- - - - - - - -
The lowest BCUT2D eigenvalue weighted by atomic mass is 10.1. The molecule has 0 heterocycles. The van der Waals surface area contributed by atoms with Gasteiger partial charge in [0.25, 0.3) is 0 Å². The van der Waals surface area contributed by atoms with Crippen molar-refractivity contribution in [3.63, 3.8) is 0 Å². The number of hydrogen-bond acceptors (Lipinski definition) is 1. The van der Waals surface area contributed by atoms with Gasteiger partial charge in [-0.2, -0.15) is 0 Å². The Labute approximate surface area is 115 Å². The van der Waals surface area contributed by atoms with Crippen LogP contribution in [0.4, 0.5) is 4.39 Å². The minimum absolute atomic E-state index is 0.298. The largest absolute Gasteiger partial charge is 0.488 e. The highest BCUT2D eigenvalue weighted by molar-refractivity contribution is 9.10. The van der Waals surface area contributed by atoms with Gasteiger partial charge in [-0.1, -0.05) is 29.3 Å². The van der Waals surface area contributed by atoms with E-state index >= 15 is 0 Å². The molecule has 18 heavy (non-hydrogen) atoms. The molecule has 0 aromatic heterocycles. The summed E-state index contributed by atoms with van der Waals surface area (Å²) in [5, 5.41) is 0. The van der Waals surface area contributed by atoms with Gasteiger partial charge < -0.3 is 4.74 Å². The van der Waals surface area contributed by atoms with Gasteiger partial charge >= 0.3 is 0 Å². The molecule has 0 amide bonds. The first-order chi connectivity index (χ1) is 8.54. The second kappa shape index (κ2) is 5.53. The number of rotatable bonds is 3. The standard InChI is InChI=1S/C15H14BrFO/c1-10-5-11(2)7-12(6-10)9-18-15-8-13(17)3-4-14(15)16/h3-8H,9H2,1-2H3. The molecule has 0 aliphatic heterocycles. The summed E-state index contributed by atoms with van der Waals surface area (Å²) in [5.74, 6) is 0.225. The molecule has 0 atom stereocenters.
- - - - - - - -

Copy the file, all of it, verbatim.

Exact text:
The lowest BCUT2D eigenvalue weighted by atomic mass is 10.1. The molecule has 0 heterocycles. The van der Waals surface area contributed by atoms with Gasteiger partial charge in [0.25, 0.3) is 0 Å². The van der Waals surface area contributed by atoms with Crippen molar-refractivity contribution in [3.63, 3.8) is 0 Å². The number of hydrogen-bond acceptors (Lipinski definition) is 1. The van der Waals surface area contributed by atoms with Gasteiger partial charge in [-0.2, -0.15) is 0 Å². The Labute approximate surface area is 115 Å². The van der Waals surface area contributed by atoms with Crippen LogP contribution in [0.4, 0.5) is 4.39 Å². The minimum absolute atomic E-state index is 0.298. The largest absolute Gasteiger partial charge is 0.488 e. The highest BCUT2D eigenvalue weighted by molar-refractivity contribution is 9.10. The van der Waals surface area contributed by atoms with Gasteiger partial charge in [-0.1, -0.05) is 29.3 Å². The van der Waals surface area contributed by atoms with E-state index >= 15 is 0 Å². The molecule has 18 heavy (non-hydrogen) atoms. The molecule has 0 aromatic heterocycles. The summed E-state index contributed by atoms with van der Waals surface area (Å²) in [5, 5.41) is 0. The van der Waals surface area contributed by atoms with Gasteiger partial charge < -0.3 is 4.74 Å². The van der Waals surface area contributed by atoms with Gasteiger partial charge >= 0.3 is 0 Å². The molecule has 0 amide bonds. The first-order chi connectivity index (χ1) is 8.54. The second kappa shape index (κ2) is 5.53. The number of rotatable bonds is 3. The standard InChI is InChI=1S/C15H14BrFO/c1-10-5-11(2)7-12(6-10)9-18-15-8-13(17)3-4-14(15)16/h3-8H,9H2,1-2H3. The molecule has 0 aliphatic heterocycles. The summed E-state index contributed by atoms with van der Waals surface area (Å²) in [5.74, 6) is 0.225. The molecule has 0 atom stereocenters.